Foods to Improve Your Mood for Mental Health Awareness Week 2021

Did you know that what we eat can affect our mental wellbeing? That’s right, our diet doesn’t just affect our physical health; research shows a link between what we eat and how we feel. 

 

For Mental Health Awareness Week 2021, we want to raise awareness about the impacts of diet on your mental wellbeing and how you can use food to lift your mood. Improving your diet and eating well may help to:

  • Improve your mood
  • Give you more energy
  • Help you think more clearly 

 

Eating well means having a balanced diet full of vegetables and nutrients. Follow these top tips by mental health charity Mind to try improve your mental wellbeing.


1. Eat Regularly

If you eat at different times each day, your blood sugar will drop and you might feel tired. Eating regularly and choosing foods that release energy slowly will help to keep your sugar levels stable. Some slow-release energy foods are pasta, rice, oats, nuts and seeds.

Quick tips:

  • Eat breakfast to get the day off to a good start
  • Instead of eating a large lunch and dinner, try eating smaller portions spaced out throughout the day
  • Avoid foods which make your blood sugar rise and fall quickly, like sweets, biscuits, sugary drinks, and alcohol

2. Stay hydrated

If you don’t drink enough fluid, you might find it hard to concentrate or think clearly.

Quick tip:

  • Try drinking the recommended 6–8 glasses of fluid a day. Water is the best option, but tea, coffee, juices and smoothies count towards your intake too. However, be aware that these contain caffeine and sugar which may not be best


3. Get your 5 a day 

Fruit and vegetables contain many of the vitamins, minerals and fibre we require to keep us both physically and mentally healthy. A good rule is to eat the rainbow: eat a variety of different coloured fruits and veggies to get a good range of nutrients.

Quick tips:

  • Fresh, frozen, tinned, dried and juiced (one glass) fruits and vegetables all count towards your 5 a day
  • As a general rule, one portion is roughly the same as a handful, small bowl or a small glass

4. Look after your gut

Sometimes, your gut can reflect how you are feeling emotionally. If you’re stressed or anxious, this can make your gut slow down or speed up. Eat plenty of fibre, drink plenty of fluids and exercise regularly for a healthy digestive system. Some foods which are good for your gut are fruit, vegetables, wholegrains, beans, pulses, yoghurt and probiotics.

Quick tip: 

  • It might take your gut time to get used to a new eating pattern, so make changes slowly to give yourself time to adjust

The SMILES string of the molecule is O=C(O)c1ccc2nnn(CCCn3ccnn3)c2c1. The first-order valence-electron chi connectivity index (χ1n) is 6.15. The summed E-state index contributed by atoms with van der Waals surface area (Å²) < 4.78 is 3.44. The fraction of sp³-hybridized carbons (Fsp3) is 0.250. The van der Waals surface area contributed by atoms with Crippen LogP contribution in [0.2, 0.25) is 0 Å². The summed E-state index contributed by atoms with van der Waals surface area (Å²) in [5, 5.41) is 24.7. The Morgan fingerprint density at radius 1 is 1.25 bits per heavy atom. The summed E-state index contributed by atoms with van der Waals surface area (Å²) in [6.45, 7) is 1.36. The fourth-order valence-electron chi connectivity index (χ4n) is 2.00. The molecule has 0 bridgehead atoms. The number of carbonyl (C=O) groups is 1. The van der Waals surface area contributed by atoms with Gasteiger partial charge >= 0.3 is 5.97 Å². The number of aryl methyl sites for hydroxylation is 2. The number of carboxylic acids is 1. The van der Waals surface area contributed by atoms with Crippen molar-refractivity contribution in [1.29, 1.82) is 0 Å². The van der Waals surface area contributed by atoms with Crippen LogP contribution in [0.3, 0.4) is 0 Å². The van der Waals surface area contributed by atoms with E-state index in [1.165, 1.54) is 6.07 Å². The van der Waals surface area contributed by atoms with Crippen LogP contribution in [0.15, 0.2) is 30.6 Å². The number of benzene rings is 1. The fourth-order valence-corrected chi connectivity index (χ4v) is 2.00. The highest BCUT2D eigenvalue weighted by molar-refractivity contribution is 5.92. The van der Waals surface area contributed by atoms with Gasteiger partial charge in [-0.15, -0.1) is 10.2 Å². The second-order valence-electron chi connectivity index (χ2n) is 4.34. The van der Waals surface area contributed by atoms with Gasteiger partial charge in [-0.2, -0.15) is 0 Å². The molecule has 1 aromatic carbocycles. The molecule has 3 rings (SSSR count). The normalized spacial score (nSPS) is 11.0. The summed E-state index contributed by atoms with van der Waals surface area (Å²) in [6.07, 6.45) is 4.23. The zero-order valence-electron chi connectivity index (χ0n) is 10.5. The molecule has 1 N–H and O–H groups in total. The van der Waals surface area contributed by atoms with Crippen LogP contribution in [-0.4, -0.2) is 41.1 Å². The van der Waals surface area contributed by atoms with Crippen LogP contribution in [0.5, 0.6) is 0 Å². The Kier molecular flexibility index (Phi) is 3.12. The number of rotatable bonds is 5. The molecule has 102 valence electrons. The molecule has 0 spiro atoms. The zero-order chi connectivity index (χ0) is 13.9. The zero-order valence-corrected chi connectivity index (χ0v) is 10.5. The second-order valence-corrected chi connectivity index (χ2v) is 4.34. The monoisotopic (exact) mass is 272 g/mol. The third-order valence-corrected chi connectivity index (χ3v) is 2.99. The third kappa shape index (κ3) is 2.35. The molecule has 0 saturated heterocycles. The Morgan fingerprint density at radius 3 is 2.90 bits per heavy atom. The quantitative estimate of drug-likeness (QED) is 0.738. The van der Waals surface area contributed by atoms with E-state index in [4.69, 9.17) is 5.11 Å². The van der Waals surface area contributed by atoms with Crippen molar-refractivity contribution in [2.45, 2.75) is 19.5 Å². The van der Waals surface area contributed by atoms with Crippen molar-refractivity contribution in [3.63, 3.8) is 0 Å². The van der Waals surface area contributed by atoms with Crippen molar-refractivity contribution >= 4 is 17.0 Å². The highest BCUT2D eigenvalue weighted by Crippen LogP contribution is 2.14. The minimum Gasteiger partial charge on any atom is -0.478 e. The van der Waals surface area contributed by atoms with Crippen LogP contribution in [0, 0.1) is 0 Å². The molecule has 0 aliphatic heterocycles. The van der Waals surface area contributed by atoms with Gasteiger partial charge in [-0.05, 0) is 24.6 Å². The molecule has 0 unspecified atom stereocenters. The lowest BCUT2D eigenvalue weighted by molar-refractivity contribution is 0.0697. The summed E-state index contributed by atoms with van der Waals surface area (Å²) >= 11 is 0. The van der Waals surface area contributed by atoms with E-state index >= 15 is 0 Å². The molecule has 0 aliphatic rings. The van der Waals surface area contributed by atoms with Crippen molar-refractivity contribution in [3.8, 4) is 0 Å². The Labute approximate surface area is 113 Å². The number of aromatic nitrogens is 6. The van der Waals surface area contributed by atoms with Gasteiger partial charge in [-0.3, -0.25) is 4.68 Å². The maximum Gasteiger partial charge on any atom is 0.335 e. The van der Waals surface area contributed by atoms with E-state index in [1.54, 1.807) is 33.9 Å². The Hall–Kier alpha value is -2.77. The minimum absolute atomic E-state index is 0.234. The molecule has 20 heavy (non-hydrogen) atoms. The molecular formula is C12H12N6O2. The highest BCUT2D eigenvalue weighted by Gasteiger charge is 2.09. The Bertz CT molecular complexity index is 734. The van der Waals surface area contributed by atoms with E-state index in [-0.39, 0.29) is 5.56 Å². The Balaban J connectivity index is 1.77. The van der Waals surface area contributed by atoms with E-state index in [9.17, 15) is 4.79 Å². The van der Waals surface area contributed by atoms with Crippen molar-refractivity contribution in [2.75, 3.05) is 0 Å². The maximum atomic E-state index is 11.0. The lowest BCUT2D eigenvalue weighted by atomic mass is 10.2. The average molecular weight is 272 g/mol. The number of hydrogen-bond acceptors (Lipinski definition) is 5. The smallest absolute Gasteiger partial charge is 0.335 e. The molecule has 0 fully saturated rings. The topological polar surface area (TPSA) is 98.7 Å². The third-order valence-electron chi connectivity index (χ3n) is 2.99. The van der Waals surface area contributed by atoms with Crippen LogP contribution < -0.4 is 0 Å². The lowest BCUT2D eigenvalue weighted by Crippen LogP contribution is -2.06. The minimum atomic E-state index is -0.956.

5. Get enough protein

Protein contains amino acids which are chemicals your brain needs to regulate your thoughts and feelings. You can find protein in meat, fish, eggs, cheese, legumes, soy products, nuts and seeds.


Quick tip:

  • Why not try switching up your protein? You could find something new to try for a change

6. Manage your caffeine intake

Caffeine is a stimulant which means it will give you a quick burst of energy, but then may make you feel anxious and depressed, disturb your sleep or give you withdrawal symptoms if you stop suddenly. Caffeine is in tea, coffee, chocolate and fizzy drinks.


Quick tips: 

  • If you drink tea, coffee or fizzy drinks, try switching to decaffeinated versions
  • You can try to drink less caffeine or avoid it altogether

7. Eat the right fats 

Your brain needs fatty acids to keep it working well. So, it’s important to eat the right fats. Healthy fats are found in oily fish, poultry, nuts, olive and sunflower oils, seeds, avocados, milk, yoghurt, cheese and eggs. 


Quick tip:

  • Try to avoid anything which lists 'trans fats' or 'partially hydrogenated oils' in the list of ingredients (such as some shop-bought cakes and biscuits). This kind of fat isn't good for your mood

For more information about how food can help to improve your mood, visit the British Dietetic Association to check out their food fact sheets.

try for free

Check out these articles for more information:

Diet and mental health

Food and mood

#mentalhealthawarenessweek #mentalhealth #balanceddiet #eatwell #mind

Want to read more stories like this?

Sign up to our mailing list

Thank you! Your submission has been received!
Oops! Something went wrong while submitting the form.